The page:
We applaud the West Side Public Education Coalition’s (WSPEC) asking tough, important questions of the Providence Public School Department. These relate to demographic changes in the South and West neighborhoods of the city, and the need for school seats in these areas. These are found at their website:
These follow on the heels of a recent article in the Providence Journal which points out that an increase in the (predominately Hispanic) population in Providence helped our state retain a Congressional Seat. See the following article:
WSPEC is also asking some serious questions about the decisions which led to the proposed school closings:
We are aware that everything is moving too fast. The School Board needs to make a decision by April 25th, so the Mayor can propose a budget by May 1st. We recognize that this deadline will allow the city to more rapidly determine which teachers will have their termination notices rescinded, and support that. While working to comply with these deadlines, we call upon the City and School administration to answer the community’s questions and concerns in a timely and satisfactory manner.
We ask that the Providence School Board be confident of the following before they cast any binding votes:
1. Are you confident that the schools you are moving children into are educationally adequate? If not, do funds exist to bring them to a level of educational adequacy?
2. Are you confident that a proper place has been found for each child displaced by the proposed closings? Mr. Jones had announced that kids would be distributed to schools that generally are closer to their homes and higher performing. Has that been modeled? Could School Board members and parents see maps similar to the Providence Plan maps used to justify the school closings, showing how children will be redistributed? How will parents be involved in the placement decisions? Is a plan in place to allow parents to request, or if necessary, contest, a placement?
3. Does the recommended closure plan provide a margin of flexibility beyond the stated capacity studies? For example, will the projected closures and reassignments permit enough space in the remaining buildings to continue important programs that currently exist in schools that are absorbing new students? Will the influx of students into other buildings force the closure of art or music classrooms, or other special services that are currently offered in those buildings? Will an influx of students substantially alter best practices, positive school cultures, or utilization of space in the schools that are absorbing them? Is there space in each building to accommodate a strand of children who can move through the building over time to graduate from the school? Will the new configuration provide some flexibility for anticipated demographic changes over the next few years?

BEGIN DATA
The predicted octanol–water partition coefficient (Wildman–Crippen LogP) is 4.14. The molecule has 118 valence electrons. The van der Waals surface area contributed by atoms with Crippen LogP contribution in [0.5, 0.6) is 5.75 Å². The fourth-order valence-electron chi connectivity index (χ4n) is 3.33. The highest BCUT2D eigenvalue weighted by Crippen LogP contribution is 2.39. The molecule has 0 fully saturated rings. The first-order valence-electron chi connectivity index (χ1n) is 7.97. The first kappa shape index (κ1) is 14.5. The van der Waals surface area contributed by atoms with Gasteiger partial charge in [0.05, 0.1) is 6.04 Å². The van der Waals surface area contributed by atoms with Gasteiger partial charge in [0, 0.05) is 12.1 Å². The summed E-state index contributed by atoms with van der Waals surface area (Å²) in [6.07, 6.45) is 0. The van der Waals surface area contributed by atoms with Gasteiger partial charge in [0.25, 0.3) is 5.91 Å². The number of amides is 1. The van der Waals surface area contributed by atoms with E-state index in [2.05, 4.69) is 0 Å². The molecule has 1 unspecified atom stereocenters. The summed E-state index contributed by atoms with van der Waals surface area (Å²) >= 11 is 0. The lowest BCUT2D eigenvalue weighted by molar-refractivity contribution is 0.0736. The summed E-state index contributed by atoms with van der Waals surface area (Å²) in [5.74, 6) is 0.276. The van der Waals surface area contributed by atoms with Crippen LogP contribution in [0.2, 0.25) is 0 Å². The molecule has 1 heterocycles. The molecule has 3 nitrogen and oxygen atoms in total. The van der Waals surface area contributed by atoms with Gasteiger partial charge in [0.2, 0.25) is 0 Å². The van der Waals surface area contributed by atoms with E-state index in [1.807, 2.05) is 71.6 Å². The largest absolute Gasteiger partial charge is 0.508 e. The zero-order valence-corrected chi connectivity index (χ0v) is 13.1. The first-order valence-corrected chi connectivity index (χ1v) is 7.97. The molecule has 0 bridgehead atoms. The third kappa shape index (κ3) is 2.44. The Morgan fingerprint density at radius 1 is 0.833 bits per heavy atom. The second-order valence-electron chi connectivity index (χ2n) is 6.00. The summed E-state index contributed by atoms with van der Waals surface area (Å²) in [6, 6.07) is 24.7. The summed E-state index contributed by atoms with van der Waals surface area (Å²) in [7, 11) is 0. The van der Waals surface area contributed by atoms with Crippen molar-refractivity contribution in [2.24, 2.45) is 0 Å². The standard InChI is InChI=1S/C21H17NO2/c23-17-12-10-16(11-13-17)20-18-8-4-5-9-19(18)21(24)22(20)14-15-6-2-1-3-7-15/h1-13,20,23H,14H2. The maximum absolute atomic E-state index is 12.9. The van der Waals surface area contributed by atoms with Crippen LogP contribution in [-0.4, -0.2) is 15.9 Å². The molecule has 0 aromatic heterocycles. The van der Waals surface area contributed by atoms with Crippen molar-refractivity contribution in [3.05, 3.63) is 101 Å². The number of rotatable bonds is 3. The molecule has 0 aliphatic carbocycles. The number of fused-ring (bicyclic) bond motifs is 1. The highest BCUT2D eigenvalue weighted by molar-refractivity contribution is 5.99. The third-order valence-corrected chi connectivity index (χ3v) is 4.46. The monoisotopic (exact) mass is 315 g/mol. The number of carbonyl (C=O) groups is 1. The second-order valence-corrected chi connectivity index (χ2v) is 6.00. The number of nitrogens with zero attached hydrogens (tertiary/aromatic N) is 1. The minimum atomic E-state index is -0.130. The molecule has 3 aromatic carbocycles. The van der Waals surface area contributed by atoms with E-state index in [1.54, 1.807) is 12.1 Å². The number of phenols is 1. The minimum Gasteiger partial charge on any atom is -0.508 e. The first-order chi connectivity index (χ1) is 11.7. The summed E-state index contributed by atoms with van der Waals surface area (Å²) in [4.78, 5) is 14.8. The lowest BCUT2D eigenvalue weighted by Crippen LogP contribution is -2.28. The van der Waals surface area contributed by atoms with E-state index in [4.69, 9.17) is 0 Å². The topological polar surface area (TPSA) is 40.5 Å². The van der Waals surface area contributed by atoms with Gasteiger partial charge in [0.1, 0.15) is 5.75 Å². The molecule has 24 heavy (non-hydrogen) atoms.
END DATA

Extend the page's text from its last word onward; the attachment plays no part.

4. Have all options been considered? Would a K-8 configuration in some buildings better suit the children’s and neighborhood’s needs? Could a step-wise approach be taken over the next 2 years? Are there other models not yet considered which could address the community’s desires about building utilization?
We also ask the following questions of our elected and appointed politicians:
1. Why are all students in Providence on the short end of the (financial) stick compared with children in other Rhode Island communities?
2. Why isn’t the new funding formula able to help maintain adequate educational facilities for all of our children in all of our neighborhoods?
3. Are there other City services/contracts/projects that could be altered so as to provide additional sources of financial support to our schools?
Under-funding our schools is under-funding our future.
All of our elected politicians should be working to answer these questions and help to provide a positive outcome for our students in this time of financial need!